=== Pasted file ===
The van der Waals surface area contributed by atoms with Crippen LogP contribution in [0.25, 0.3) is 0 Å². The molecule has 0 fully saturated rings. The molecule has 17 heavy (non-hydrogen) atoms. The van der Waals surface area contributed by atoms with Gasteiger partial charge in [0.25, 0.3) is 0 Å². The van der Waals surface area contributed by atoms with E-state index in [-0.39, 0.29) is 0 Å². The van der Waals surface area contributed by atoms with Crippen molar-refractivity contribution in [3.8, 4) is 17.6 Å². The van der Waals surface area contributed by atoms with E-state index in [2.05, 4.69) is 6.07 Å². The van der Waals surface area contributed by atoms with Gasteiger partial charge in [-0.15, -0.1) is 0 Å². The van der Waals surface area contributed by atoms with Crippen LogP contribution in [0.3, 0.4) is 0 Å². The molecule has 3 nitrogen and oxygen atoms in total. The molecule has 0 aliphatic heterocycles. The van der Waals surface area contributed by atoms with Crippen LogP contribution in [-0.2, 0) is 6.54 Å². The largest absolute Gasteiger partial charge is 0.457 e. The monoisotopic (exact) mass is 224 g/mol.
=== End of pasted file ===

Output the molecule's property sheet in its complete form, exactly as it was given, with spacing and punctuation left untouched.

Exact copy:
The van der Waals surface area contributed by atoms with Crippen LogP contribution in [0.25, 0.3) is 0 Å². The molecule has 0 fully saturated rings. The molecule has 17 heavy (non-hydrogen) atoms. The van der Waals surface area contributed by atoms with Gasteiger partial charge in [0.25, 0.3) is 0 Å². The van der Waals surface area contributed by atoms with E-state index in [-0.39, 0.29) is 0 Å². The van der Waals surface area contributed by atoms with Crippen molar-refractivity contribution in [3.8, 4) is 17.6 Å². The van der Waals surface area contributed by atoms with E-state index in [2.05, 4.69) is 6.07 Å². The van der Waals surface area contributed by atoms with Gasteiger partial charge in [-0.15, -0.1) is 0 Å². The van der Waals surface area contributed by atoms with Crippen LogP contribution in [0.3, 0.4) is 0 Å². The molecule has 3 nitrogen and oxygen atoms in total. The molecule has 0 aliphatic heterocycles. The van der Waals surface area contributed by atoms with Crippen LogP contribution in [-0.2, 0) is 6.54 Å². The largest absolute Gasteiger partial charge is 0.457 e. The monoisotopic (exact) mass is 224 g/mol.